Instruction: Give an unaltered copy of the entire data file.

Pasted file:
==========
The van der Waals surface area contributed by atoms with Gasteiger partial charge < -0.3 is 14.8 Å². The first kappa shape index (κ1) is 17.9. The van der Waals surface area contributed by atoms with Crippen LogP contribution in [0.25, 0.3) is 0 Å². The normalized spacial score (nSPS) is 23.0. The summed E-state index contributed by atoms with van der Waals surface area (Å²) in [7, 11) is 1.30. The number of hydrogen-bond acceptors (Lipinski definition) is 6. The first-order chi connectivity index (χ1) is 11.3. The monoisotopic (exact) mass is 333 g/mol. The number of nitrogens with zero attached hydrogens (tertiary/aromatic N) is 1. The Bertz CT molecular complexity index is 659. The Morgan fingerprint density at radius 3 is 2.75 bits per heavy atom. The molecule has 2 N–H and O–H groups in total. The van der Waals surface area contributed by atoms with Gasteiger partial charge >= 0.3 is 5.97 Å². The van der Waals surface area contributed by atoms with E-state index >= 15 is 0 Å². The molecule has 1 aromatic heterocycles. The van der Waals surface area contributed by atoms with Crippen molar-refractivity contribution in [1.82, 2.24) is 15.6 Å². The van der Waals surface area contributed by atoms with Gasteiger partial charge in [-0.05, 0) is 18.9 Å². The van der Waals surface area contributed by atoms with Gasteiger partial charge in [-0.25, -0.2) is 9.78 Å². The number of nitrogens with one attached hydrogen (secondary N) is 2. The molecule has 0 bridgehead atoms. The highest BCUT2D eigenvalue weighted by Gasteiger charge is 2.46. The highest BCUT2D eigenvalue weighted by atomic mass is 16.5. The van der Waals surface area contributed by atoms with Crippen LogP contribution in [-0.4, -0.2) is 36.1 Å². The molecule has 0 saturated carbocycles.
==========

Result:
The van der Waals surface area contributed by atoms with Gasteiger partial charge < -0.3 is 14.8 Å². The first kappa shape index (κ1) is 17.9. The van der Waals surface area contributed by atoms with Crippen LogP contribution in [0.25, 0.3) is 0 Å². The normalized spacial score (nSPS) is 23.0. The summed E-state index contributed by atoms with van der Waals surface area (Å²) in [7, 11) is 1.30. The number of hydrogen-bond acceptors (Lipinski definition) is 6. The first-order chi connectivity index (χ1) is 11.3. The monoisotopic (exact) mass is 333 g/mol. The number of nitrogens with zero attached hydrogens (tertiary/aromatic N) is 1. The Bertz CT molecular complexity index is 659. The Morgan fingerprint density at radius 3 is 2.75 bits per heavy atom. The molecule has 2 N–H and O–H groups in total. The van der Waals surface area contributed by atoms with Gasteiger partial charge >= 0.3 is 5.97 Å². The van der Waals surface area contributed by atoms with E-state index >= 15 is 0 Å². The molecule has 1 aromatic heterocycles. The van der Waals surface area contributed by atoms with Crippen molar-refractivity contribution in [1.82, 2.24) is 15.6 Å². The van der Waals surface area contributed by atoms with Gasteiger partial charge in [-0.05, 0) is 18.9 Å². The van der Waals surface area contributed by atoms with Gasteiger partial charge in [-0.25, -0.2) is 9.78 Å². The number of nitrogens with one attached hydrogen (secondary N) is 2. The molecule has 0 bridgehead atoms. The highest BCUT2D eigenvalue weighted by Gasteiger charge is 2.46. The highest BCUT2D eigenvalue weighted by atomic mass is 16.5. The van der Waals surface area contributed by atoms with Crippen LogP contribution in [-0.4, -0.2) is 36.1 Å². The molecule has 0 saturated carbocycles.